To mark this 50th anniversary, the Stroke Association is hoping each walk will have at least 50 participants raising at least £50 to fund its work supporting stroke survivors and their loved ones, as they rebuild their lives after stroke. Just as people once thought walking on the moon was impossible, many people still don’t think that you can recover from stroke.
Half a century on, as we celebrate one of the modern world’s biggest achievements, the charity is inviting people across Blackpool to celebrate stroke recovery by signing up for Step Out for Stroke at Stanley Park.
The impact of having a stroke varies depending on which part of your brain is affected; it could be anything from wiping out your speech, leaving you with a physical disability or affecting your emotions and personality.
For many stroke survivors, rebuilding their lives can seem like a huge challenge, much like reaching the moon. Recovery is tough, but with the right specialist support and a ton of courage and determination, the brain can adapt.
Just as those first steps on the moon were celebrated 50 years ago, every Step Out for Stroke walk celebrates the many ways in which stroke survivors are rebuilding their lives. Recovery from stroke is a team effort. Please sign up and be part of the team.
To sign up, or to find out more, visit www.stroke.org.uk/stepout.
Signs of stroke
- Face: Can the person smile? Has their face fallen on one side?
- Arms: Can the person raise both arms and keep them there?
- Speech problems: Can the person speak clearly and understand what you say? Is their speech slurred?
- Time: If you see any of these three signs, it’s time to call 999.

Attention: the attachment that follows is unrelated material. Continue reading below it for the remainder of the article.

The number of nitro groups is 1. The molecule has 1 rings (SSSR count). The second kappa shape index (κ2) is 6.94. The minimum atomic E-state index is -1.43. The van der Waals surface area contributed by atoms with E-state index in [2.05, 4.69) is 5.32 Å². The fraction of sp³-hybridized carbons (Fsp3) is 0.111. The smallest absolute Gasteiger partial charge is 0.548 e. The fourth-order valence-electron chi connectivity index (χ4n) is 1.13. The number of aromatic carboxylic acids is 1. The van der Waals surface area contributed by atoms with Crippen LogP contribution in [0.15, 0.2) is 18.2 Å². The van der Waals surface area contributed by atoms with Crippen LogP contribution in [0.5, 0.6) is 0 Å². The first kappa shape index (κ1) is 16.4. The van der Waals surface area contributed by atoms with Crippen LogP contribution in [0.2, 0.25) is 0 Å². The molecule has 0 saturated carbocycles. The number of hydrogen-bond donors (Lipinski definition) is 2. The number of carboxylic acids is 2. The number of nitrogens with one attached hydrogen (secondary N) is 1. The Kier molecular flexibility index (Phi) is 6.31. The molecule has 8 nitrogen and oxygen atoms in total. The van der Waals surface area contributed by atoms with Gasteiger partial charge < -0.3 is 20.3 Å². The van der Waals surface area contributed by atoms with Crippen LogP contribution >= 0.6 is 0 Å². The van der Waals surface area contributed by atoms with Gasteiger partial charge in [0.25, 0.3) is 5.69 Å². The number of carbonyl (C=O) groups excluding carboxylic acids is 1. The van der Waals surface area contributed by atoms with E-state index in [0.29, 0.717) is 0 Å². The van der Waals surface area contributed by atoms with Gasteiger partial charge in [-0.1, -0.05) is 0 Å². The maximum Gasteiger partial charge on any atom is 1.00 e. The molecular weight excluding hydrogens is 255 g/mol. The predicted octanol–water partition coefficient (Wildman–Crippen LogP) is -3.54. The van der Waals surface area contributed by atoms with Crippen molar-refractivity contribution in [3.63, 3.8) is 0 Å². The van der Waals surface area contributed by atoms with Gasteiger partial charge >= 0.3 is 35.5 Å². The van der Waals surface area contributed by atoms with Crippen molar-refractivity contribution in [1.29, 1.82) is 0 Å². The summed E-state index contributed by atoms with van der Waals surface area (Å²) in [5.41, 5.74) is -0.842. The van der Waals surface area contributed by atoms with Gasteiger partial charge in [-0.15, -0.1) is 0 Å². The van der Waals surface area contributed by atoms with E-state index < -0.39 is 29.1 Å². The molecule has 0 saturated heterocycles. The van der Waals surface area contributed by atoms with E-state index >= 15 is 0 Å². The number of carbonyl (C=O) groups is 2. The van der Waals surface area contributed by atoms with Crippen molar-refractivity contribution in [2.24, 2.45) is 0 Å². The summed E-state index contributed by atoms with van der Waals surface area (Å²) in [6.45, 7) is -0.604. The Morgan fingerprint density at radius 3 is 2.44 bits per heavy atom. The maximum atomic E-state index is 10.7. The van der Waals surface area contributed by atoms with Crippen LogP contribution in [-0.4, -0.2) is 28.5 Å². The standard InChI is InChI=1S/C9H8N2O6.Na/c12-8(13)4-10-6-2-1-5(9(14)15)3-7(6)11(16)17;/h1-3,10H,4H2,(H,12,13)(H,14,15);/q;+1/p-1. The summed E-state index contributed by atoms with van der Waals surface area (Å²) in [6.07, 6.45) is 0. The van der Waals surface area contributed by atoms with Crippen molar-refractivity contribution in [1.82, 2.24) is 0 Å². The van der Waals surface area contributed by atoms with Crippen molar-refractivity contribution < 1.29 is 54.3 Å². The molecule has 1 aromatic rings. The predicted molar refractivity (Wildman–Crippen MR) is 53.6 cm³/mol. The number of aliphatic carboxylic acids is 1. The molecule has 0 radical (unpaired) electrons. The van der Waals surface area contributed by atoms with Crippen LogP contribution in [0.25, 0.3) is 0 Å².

There is no way of knowing if symptoms will pass or get better when they first start, so you need to seek immediate medical help. A stroke is a medical emergency. Always dial 999. The quicker the person arrives at a specialist stroke unit, the quicker they will receive appropriate treatment.
The FAST test helps to spot the three most common symptoms of stroke. But there are other signs that you should always take seriously. These include:
- Sudden weakness or numbness on one side of the body, including legs, hands or feet.
- Difficulty finding words or speaking in clear sentences.
- Sudden blurred vision or loss of sight in one or both eyes.
- Sudden memory loss or confusion, and dizziness or a sudden fall.
- A sudden, severe headache.
If you spot any of these signs of a stroke, don’t wait. Call 999 straight away.
Ambulance paramedics are trained in stroke, and will take the person to the best hospital for specialist treatment.
The Fylde and Wyre Stroke survivors golf group is a Stroke Association voluntary group offering social support and golf activity sessions to its members. The group encourages and promotes accessible physical activity, which supports stroke survivors’ physical and mental wellbeing. The sessions are open to all abilities, whether you are an experienced golfer or want to try something new.
Laura Coleman (Volunteering & Community Officer)
Thank you for reading about the work of the Stroke Association. If you can help in any way, they and I would be hugely grateful.